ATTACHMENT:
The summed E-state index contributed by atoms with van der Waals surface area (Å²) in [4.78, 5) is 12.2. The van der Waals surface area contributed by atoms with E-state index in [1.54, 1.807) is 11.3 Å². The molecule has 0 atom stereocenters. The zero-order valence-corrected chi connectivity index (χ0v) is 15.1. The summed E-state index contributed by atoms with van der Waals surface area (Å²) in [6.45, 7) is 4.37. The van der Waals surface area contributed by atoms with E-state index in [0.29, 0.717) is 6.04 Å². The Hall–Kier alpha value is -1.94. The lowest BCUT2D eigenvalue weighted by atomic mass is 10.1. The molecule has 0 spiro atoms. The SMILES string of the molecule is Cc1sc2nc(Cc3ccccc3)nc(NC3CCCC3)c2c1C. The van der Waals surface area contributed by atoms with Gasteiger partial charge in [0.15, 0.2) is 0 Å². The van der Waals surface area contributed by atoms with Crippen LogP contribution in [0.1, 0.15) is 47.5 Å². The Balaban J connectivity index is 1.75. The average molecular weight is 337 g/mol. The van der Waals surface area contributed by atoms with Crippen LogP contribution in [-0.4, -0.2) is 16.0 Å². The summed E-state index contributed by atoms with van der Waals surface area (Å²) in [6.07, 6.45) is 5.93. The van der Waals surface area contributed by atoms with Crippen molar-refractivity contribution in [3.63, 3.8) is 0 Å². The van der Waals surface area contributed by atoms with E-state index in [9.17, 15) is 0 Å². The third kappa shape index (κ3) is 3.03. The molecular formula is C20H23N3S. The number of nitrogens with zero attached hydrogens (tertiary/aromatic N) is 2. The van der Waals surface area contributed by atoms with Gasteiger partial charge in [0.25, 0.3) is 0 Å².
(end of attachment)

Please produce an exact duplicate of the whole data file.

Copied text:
The summed E-state index contributed by atoms with van der Waals surface area (Å²) in [4.78, 5) is 12.2. The van der Waals surface area contributed by atoms with E-state index in [1.54, 1.807) is 11.3 Å². The molecule has 0 atom stereocenters. The zero-order valence-corrected chi connectivity index (χ0v) is 15.1. The summed E-state index contributed by atoms with van der Waals surface area (Å²) in [6.45, 7) is 4.37. The van der Waals surface area contributed by atoms with E-state index in [0.29, 0.717) is 6.04 Å². The Hall–Kier alpha value is -1.94. The lowest BCUT2D eigenvalue weighted by atomic mass is 10.1. The molecule has 0 spiro atoms. The SMILES string of the molecule is Cc1sc2nc(Cc3ccccc3)nc(NC3CCCC3)c2c1C. The van der Waals surface area contributed by atoms with Gasteiger partial charge in [0.15, 0.2) is 0 Å². The van der Waals surface area contributed by atoms with Crippen LogP contribution in [0.1, 0.15) is 47.5 Å². The Balaban J connectivity index is 1.75. The average molecular weight is 337 g/mol. The van der Waals surface area contributed by atoms with Crippen LogP contribution in [-0.4, -0.2) is 16.0 Å². The summed E-state index contributed by atoms with van der Waals surface area (Å²) in [6.07, 6.45) is 5.93. The van der Waals surface area contributed by atoms with Crippen molar-refractivity contribution in [3.63, 3.8) is 0 Å². The van der Waals surface area contributed by atoms with E-state index in [9.17, 15) is 0 Å². The third kappa shape index (κ3) is 3.03. The molecular formula is C20H23N3S. The number of nitrogens with zero attached hydrogens (tertiary/aromatic N) is 2. The van der Waals surface area contributed by atoms with Gasteiger partial charge in [0.25, 0.3) is 0 Å².